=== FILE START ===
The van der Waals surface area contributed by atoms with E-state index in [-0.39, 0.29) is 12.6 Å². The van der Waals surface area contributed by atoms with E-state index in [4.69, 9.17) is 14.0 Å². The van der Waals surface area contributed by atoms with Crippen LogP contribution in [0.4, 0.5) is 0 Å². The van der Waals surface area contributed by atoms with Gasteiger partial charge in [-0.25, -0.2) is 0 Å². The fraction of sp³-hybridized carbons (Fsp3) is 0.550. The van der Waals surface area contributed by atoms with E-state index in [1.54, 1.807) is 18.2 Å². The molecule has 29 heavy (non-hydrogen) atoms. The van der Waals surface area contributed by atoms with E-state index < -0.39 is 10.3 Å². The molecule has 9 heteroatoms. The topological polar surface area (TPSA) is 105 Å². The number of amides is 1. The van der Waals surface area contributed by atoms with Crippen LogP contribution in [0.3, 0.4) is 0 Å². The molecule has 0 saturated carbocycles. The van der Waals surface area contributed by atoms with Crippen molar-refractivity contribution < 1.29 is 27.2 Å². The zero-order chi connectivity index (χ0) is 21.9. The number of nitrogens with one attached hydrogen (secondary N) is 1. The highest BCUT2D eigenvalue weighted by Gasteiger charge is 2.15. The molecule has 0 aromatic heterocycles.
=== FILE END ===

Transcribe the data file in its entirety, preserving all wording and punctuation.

The van der Waals surface area contributed by atoms with E-state index in [-0.39, 0.29) is 12.6 Å². The van der Waals surface area contributed by atoms with E-state index in [4.69, 9.17) is 14.0 Å². The van der Waals surface area contributed by atoms with Crippen LogP contribution in [0.4, 0.5) is 0 Å². The van der Waals surface area contributed by atoms with Gasteiger partial charge in [-0.25, -0.2) is 0 Å². The fraction of sp³-hybridized carbons (Fsp3) is 0.550. The van der Waals surface area contributed by atoms with E-state index in [1.54, 1.807) is 18.2 Å². The molecule has 29 heavy (non-hydrogen) atoms. The van der Waals surface area contributed by atoms with E-state index < -0.39 is 10.3 Å². The molecule has 9 heteroatoms. The topological polar surface area (TPSA) is 105 Å². The number of amides is 1. The van der Waals surface area contributed by atoms with Crippen LogP contribution in [0.3, 0.4) is 0 Å². The molecule has 0 saturated carbocycles. The van der Waals surface area contributed by atoms with Crippen molar-refractivity contribution < 1.29 is 27.2 Å². The zero-order chi connectivity index (χ0) is 21.9. The number of nitrogens with one attached hydrogen (secondary N) is 1. The highest BCUT2D eigenvalue weighted by Gasteiger charge is 2.15. The molecule has 0 aromatic heterocycles.